Background: Lanthanum carbonate (LC) (Fosrenol) is a novel new treatment for hyperphosphatemia. In this phase III, open-label study, we compared the effects of LC and calcium carbonate (CC) on the evolution of renal osteodystrophy (ROD) in dialysis patients.
Methods: Ninety-eight patients were randomized to LC (N = 49) or CC (N = 49). Bone biopsies were taken at baseline and after one year of treatment. Acceptable paired biopsies were available for static and dynamic histomorphometry studies in 33 LC and 30 CC patients. Blood samples were taken at regular intervals for biochemical analysis and adverse events were monitored.
Results: LC was well tolerated and serum phosphate levels were well controlled in both treatment groups. The incidence of hypercalcemia was lower in the LC group (6% vs. 49% for CC). At baseline, subtypes of ROD were similarly distributed in both groups, with mixed ROD being most common. At one-year follow-up in the LC group, 5 of 7 patients with baseline low bone turnover (either adynamic bone or osteomalacia), and 4 of 5 patients with baseline hyperparathyroidism, had evolved toward a normalization of their bone turnover. Only one lanthanum-treated patient evolved toward adynamic bone compared with 6 patients in the CC group. In the LC group, the number of patients having either adynamic bone, osteomalacia, or hyperpara decreased overall from 12 (36%) at baseline to 6 (18%), while in the calcium group, the number of patients with these types of ROD increased from 13 (43%) to 16 (53%).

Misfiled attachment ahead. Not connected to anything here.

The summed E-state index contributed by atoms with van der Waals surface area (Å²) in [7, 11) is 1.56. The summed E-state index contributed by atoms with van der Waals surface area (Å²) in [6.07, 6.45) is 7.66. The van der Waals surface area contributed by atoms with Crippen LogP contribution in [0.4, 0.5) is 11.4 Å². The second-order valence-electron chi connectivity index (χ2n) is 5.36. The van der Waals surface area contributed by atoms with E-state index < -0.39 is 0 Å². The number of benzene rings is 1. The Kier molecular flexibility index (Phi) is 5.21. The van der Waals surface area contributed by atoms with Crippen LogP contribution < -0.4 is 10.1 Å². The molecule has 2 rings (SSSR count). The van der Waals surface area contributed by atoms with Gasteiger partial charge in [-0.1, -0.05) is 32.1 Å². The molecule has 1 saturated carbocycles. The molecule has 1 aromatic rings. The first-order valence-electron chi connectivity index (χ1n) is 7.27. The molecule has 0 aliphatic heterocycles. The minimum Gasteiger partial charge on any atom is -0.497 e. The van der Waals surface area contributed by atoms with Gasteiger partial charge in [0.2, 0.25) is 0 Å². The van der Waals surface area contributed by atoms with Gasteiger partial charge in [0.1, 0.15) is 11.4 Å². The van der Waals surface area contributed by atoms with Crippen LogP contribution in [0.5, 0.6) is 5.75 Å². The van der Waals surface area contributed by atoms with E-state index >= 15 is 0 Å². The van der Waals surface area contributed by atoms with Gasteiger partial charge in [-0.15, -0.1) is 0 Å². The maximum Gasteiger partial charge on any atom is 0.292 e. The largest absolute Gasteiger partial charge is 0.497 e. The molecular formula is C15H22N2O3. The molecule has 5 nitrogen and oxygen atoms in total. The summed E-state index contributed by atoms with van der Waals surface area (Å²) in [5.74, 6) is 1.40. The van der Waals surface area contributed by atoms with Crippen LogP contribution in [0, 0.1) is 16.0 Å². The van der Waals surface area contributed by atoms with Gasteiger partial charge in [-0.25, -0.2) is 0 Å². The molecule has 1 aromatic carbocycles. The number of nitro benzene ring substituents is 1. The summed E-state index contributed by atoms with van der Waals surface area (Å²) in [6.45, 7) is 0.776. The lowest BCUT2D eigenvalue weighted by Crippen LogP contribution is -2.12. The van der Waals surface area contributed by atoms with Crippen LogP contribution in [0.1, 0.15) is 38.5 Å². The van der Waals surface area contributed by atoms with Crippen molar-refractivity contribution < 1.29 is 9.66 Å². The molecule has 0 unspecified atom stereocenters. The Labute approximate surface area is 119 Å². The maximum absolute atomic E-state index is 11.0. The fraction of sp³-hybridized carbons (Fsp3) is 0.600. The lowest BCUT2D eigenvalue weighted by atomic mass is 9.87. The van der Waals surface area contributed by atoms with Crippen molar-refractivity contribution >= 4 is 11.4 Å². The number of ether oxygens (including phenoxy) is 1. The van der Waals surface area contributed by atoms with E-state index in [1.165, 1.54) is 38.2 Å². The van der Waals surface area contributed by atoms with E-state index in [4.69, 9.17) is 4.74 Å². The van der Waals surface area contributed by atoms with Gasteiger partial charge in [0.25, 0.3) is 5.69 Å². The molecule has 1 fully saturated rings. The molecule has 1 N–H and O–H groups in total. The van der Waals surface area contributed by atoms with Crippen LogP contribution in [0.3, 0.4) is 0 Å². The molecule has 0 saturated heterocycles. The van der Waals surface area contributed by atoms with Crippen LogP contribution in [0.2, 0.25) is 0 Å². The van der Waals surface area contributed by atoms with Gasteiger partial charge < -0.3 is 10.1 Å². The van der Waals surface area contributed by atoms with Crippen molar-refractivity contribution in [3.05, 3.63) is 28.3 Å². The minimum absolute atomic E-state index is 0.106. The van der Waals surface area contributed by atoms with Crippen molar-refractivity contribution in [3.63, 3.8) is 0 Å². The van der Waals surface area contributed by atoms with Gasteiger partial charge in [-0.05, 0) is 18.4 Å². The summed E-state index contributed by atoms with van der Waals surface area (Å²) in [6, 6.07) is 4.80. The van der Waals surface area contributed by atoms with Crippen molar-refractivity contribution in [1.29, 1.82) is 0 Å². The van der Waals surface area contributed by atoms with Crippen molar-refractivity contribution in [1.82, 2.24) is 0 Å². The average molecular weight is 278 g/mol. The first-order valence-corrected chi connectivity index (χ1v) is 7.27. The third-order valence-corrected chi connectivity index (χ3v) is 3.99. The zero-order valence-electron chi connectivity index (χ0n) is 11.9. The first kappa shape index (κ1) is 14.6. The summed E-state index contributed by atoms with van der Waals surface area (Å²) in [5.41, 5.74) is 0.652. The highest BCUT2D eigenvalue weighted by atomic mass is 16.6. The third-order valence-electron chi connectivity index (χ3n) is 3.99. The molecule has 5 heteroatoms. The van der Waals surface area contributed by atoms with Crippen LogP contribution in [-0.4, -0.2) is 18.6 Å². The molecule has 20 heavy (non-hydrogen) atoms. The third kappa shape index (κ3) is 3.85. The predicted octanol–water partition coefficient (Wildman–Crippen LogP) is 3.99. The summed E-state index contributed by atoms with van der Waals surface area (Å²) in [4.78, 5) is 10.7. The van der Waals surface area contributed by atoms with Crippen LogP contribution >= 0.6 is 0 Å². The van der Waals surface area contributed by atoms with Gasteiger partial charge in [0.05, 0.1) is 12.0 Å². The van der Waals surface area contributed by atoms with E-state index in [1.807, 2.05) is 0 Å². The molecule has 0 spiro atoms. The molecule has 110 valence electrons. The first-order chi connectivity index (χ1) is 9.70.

Conclusion: LC is a poorly absorbed, well-tolerated, and efficient phosphate binder. LC-treated dialysis patients show almost no evolution toward low bone turnover over one year (unlike CC-treated patients), nor do they experience any aluminum-like effects on bone.